LARRY SHOVER: Yeah, I mean that’s actually another risk for 2022 that isn’t really very well reported. And yeah, it could definitely change the composition and the wrinkles with regards to being overly dovish or hawkish. But that said, right now, the fed is framing the pandemic pressures as inflation as opposed to growth. And it’s setting the stage for higher rates. So is it a good time to bring in somebody who is going to go opposing that? I mean, Jerome Powell had always said, he’s very open, and embraces opposing opinions.

But the way the markets reacted the last couple of days, I wonder how that’s going to be filled and what they will do. I mean, right now, the market thinks the fed’s action is adequate enough in fighting inflation. And the recovery is on track. And we know that the fed does not have a good track record as an inflation fighter.

ADAM SHAPIRO: Larry, given that fact, and the expectation that interest rates are going to go up, one of the things you’re preferring right now is defensive tech over cyclical tech. Doesn’t tech suffer, though, as the interest rates go up? Or does defensive tech not suffer?

LARRY SHOVER: Yeah, when I say defensive tech, I’m talking about earnings. Because we know that earnings is what has driven the rally this past year. I mean you’re estimating that operating earnings, the S&P 500, rose 70% last year with margin expansion and cutting costs. So with that said, I mean, underneath tech, there’s a group of stocks that pay healthy dividends and have good balance sheets. And return on equity is solid. And so I would prefer to be holding something like that. Because 2022 is going to be all about earnings.

And are we going to be able to continue to expand? I think we can. But at that rate, probably not. So defensive tech to me makes the better bet.

EMILY MCCORMICK: Scott, taking a look here at some of your notes as well, you mentioned that 2021 was only the fourth negative year for the broad bond market since 1976. Interest rates are expected to move higher this year. Is now the time for investors to allocate to bonds? And if so, where should they be looking?

SCOTT KIMBALL: So the big– that’s an important question. Because I think what gets lost in the conversation about rising interest rates and what that means for bonds is, what role is fixed income playing in your portfolio? A number of our investors are institutions. And if they’re using the fixed income portion to manage liabilities, either short dated or long dated, it doesn’t matter where yields are. You’re supposed to be actively engaged in the bond market. That’s your tool for hedging the balance between your assets and your liabilities on your balance sheet.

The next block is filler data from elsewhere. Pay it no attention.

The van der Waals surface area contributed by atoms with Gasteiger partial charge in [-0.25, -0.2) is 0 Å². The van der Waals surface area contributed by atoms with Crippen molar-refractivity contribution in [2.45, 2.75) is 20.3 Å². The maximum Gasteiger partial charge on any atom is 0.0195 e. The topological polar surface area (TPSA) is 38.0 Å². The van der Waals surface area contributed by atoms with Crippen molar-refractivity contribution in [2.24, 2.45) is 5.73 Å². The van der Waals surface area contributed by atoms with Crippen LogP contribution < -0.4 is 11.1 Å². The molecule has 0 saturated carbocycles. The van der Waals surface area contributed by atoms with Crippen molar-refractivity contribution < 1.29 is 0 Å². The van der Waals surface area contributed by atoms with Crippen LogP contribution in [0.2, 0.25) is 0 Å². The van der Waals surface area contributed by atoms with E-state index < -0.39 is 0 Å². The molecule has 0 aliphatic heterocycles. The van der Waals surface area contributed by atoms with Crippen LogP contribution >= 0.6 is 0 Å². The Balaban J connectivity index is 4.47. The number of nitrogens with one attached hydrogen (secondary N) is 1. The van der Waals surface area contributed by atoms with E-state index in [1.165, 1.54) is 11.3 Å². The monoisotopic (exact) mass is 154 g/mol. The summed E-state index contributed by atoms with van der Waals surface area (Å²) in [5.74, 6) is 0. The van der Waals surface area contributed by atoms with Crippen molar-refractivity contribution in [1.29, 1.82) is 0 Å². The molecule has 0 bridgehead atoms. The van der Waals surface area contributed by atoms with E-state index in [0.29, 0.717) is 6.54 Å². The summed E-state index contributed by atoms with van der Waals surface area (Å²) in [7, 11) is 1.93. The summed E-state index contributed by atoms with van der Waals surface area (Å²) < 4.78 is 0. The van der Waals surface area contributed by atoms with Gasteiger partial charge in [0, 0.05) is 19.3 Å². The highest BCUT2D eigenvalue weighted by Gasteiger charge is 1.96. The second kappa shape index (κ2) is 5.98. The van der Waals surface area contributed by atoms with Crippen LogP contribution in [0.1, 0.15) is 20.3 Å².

If you’re an investor who is investing for the long term and you’re a saver for your own retirement, or education, or a home purchase, fixed income can definitely have a role in the portfolio of producing income, which can be stressed in environments where yields are low. So the only place if you’re an income seeking investor where you’re going to find it is in the corporate bond market principally high yield. If you’re looking at fixed income for liquidity and to be a defensive mechanism against other investments you have, for example, stocks, or even real estate, or in some cases, some private investments, then really fixed income, again, the yields don’t really matter.

The question is, does it provide that diversification benefit in the event of volatility in other riskier assets remains high? We think this is the most important point to make because, again, not to belabor the fed too much, but they’re fighting inflation. Yes. But why have they been so ineffective at that historically? It’s nothing they don’t know. Not all of inflation is anything they can tackle. Can the fed solve energy prices? Sure. They can raise rates and stifle demand and crash the growth component. That’ll get energy prices down by weak demand.

But that’s not really a step we want them to make. So we would make the argument that even though yields are low, if the fed makes a mistake like that, or any global central bank these days makes a policy error like that, it doesn’t matter where you’re starting yields are. They’re going to do very well in total return to support the rest of the portfolio that may see some volatility.

ADAM SHAPIRO: Larry, let’s wrap this up. And I know that you have a lot of warnings for what could go wrong, the risks in 2022. Let’s flip this. There’s a ton of money still in savings. Consumers want to spend. There could be some real upside. What sectors do you see most likely to benefit from that?

LARRY SHOVER: Yeah, again, to me, it’s almost like I could say large cap over small caps. Because if we do have increased credit conditions, large caps can absorb that easier. And also, with regard to higher input costs and higher wages, large caps could also trump small caps. But beyond that, I would just get into more of a defensive mode just thinking, our economy is trending above trend still. However, are we going to repeat what we saw this past year? I doubt it.

So therefore, I’d rather be more defensive and looking for industries throughout that provides a good return on equity, good dividend history, whether it be consumer discretionary, or health care, et cetera. And also defensive tech over cyclical tech. Just it’s more about the balance sheet and less about the sector.